“We entirely understand that the decision is outside the control of CTS because of their active engagement with the Department of Economic Development of the Isle of Man Government and the wider Crypto-Currency community both locally and internationally. They rely on the support of the wider financial services sector, and this support has sadly been withdrawn. Britain is making claims about its commitment to innovation, not least in the area of FinTech, and yet, regrettably, the banking industry does not seem to share this commitment. The sad impact is that this view – which some might argue to be anti-competitive – ultimately will drive innovation, talent and future economic benefit to other jurisdictions.”
The general attitude seems to be one of disappointment but with a slight c’est la vie flavor and some are already looking for alternatives providers in other jurisdictions. This might be a much harder task than they anticipate if the big European banks are arrayed against them. The Isle of Man, once seen as a haven for Bitcoiners, might end up neighbors with Atlantis. There does seem to be a great deal of support for the island however. The UK Digital Currency Association said in a statement:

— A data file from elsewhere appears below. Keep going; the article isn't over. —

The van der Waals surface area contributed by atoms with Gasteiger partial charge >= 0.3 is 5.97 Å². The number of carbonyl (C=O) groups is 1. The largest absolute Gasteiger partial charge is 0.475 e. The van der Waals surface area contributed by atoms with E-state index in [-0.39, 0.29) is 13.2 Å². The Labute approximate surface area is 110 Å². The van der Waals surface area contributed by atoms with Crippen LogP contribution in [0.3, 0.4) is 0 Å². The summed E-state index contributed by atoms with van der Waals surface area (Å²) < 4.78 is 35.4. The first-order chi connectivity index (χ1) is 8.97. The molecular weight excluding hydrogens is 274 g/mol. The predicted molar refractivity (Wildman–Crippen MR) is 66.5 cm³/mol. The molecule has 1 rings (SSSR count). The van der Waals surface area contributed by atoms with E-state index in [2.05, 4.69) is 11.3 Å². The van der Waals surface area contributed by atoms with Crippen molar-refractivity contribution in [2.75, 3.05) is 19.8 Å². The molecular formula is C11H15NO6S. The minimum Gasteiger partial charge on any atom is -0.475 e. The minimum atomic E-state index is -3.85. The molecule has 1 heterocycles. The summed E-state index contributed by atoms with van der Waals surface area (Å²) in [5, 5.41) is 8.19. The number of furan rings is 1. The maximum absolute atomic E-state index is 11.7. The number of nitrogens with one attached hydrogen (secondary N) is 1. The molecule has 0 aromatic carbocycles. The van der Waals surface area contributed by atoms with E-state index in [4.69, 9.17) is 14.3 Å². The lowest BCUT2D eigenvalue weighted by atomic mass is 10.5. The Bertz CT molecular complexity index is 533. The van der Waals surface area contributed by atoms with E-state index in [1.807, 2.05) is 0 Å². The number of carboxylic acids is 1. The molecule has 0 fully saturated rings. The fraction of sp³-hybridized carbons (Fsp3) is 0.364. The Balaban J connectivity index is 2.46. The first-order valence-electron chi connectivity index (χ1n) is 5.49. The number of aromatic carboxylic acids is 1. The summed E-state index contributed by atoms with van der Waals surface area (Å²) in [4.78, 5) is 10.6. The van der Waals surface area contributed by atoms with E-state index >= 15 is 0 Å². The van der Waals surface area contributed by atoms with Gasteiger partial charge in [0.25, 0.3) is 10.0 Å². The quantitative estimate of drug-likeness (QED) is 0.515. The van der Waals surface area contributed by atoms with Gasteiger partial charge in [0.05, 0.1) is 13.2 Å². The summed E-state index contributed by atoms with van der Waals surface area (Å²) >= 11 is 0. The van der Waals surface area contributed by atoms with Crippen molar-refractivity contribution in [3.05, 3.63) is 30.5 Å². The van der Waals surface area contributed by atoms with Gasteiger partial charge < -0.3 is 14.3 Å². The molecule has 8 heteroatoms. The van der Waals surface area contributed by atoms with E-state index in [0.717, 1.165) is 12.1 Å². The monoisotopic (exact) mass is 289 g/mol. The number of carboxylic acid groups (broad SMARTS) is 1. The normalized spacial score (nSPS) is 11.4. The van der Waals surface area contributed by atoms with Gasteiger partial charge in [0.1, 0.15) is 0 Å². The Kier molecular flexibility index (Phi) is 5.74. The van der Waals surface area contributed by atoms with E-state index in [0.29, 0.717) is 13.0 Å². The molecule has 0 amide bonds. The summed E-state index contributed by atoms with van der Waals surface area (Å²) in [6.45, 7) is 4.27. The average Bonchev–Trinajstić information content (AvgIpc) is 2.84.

“No stone is being left unturned, and there is a great confidence that new banking solutions will be provided shortly,” said Eric Benz of the UK Digital Currency Association. He also stressed the fact that CTS still believes in digital currencies. CTS are just the victim of its banking partners, making it impossible to keep working the way they have been doing.”
This is the first time that a group of banks openly attacked Bitcoin but it is unlikely to be the last. There are a number of other locations where Bitcoin is being experimented with, such as Jersey Island, also a UK dependency, and Dominica in the Caribbean where an entire nation is being given free Bitcoin. We can only hope that these provide too big a challenge for the banks to overcome.
“Britain is making claims about its commitment to innovation, not least in the area of FinTech, and yet, regrettably, the banking industry does not seem to share this commitment. The sad impact is that this view – which some might argue to be anti-competitive – ultimately will drive innovation, talent and future economic benefit to other jurisdictions.”